Take a look above and you'll see that the highest interest-bearing assets are all due to mature within the next six years (and many by the end of 2017). The remainder of the OASDI's investment holdings are in interest-bearing special issues with yields of 1.375% to 4% that could, in many cases, stretch out an additional 14 years. In fact, the bonds with the furthest maturity dates are all at sub-3% interest rates. While secure, the income generated from these bonds simply isn't cutting it. In other words, the Federal Reserve's long-term accommodative monetary policy is potentially expediting the exhaustion of the OASDI's excess cash reserves.

You need a Plan B

What the above data adds to an already lopsided argument is that you need to have a Plan B available when you retire. Simply hedging your bets on Social Security probably isn't going to be a wise move, even if you manage to work until age 70 and maximize your benefit payout.

Instead, regardless of your age, you'll need to focus on the bread and butter of retirement: saving more and investing wisely.

Worried Millennial Woman Holding Piggy Bank Getty

Nowadays, it's not enough to simply sock some money away and hope it performs well in an investment portfolio. With so many seniors reliant on Social Security, and baby boomers expected to be reliant on Social Security, it obvious that people aren't optimizing their savings. It's somewhat understandable considering that boomers and current retirees didn't have the ease of use that comes with budgeting software when they were saving for retirement. However, there are no valid excuses anymore. Budgeting software is practically everywhere, and with about 30 minutes and a few clicks you can have a straightforward plan to optimize and adjust your saving habits on a month-to-month basis.

A few suggestions you may want to consider to truly ignite your savings potential include setting up an automatic money transfer on a weekly, biweekly, or monthly basis that transfers money to an investment account to hold yourself accountable. Accountability can also be improved by getting everyone in your household, including kids, grandkids, and grandparents, involved with budgeting. The more you surround yourself with people who have similar goals, the more likely you'll be to succeed.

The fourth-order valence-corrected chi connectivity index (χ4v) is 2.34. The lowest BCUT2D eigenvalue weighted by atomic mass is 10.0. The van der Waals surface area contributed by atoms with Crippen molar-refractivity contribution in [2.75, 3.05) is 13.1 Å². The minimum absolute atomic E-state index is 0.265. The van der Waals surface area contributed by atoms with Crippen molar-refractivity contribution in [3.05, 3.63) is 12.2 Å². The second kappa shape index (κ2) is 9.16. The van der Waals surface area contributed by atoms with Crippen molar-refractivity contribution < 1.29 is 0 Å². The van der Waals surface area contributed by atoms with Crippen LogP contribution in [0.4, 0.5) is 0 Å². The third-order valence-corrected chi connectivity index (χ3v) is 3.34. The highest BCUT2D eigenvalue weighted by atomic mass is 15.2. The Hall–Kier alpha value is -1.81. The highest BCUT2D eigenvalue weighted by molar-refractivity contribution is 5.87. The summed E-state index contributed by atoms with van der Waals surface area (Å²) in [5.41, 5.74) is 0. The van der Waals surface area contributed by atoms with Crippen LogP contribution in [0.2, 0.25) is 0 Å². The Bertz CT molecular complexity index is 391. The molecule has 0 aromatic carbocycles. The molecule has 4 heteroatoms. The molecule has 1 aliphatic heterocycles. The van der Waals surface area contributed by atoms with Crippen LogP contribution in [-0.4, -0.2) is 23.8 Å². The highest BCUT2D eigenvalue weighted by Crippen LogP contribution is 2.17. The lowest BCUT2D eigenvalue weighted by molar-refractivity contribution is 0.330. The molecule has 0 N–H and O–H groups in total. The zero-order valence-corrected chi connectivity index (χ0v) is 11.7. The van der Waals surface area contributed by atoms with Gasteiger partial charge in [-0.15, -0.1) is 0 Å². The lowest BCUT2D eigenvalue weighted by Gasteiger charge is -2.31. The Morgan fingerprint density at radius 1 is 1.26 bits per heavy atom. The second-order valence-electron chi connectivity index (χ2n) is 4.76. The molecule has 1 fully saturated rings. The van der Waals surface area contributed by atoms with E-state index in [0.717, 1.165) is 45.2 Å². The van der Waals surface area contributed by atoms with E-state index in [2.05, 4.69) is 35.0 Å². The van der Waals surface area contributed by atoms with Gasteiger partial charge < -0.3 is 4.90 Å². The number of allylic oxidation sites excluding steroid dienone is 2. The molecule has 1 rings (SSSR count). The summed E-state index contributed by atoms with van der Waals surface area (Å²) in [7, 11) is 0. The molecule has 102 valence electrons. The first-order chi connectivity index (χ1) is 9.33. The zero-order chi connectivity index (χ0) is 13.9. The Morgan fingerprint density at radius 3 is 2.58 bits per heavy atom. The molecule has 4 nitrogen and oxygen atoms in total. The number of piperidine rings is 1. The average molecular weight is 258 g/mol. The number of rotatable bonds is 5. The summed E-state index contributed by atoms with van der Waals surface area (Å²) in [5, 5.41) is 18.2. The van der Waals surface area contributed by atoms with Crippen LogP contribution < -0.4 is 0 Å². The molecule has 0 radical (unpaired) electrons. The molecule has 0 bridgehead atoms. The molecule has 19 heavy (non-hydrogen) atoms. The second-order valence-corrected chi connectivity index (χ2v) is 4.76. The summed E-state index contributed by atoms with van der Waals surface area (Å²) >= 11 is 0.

Senior Magnifying Glass Dollar Signs Getty

On the investment end, the wisest thing you can do is contribute to tax-savvy retirement tools. Matching a 401(k) contribution from your employer is often a smart move, since you're essentially being given free money, though you'll owe taxes on your 401(k) once you begin making withdrawals during retirement. More employers are using 401(k) matches as a talent retention tool, so make sure you're taking advantage of yours if one is offered.

By a similar token, a Roth IRA can be a great investment tool for people of all ages. A Roth IRA allows your money to grow tax-free for life, although you'll want to ensure you meet the income requirements that allow you to contribute to a Roth IRA. Of course, if you earn too much, you're likely not going to be counting on Social Security and living paycheck-to-paycheck in the first place. A Roth IRA also has no restrictions on age for continued contributions, and there's no required minimum distribution as with a 401(k) or Traditional IRA, meaning your money can continue to grow if you choose to let it do so.

In sum, Social Security will be there for you when you retire, but make sure it's not your only option when you hang up your work gloves for good.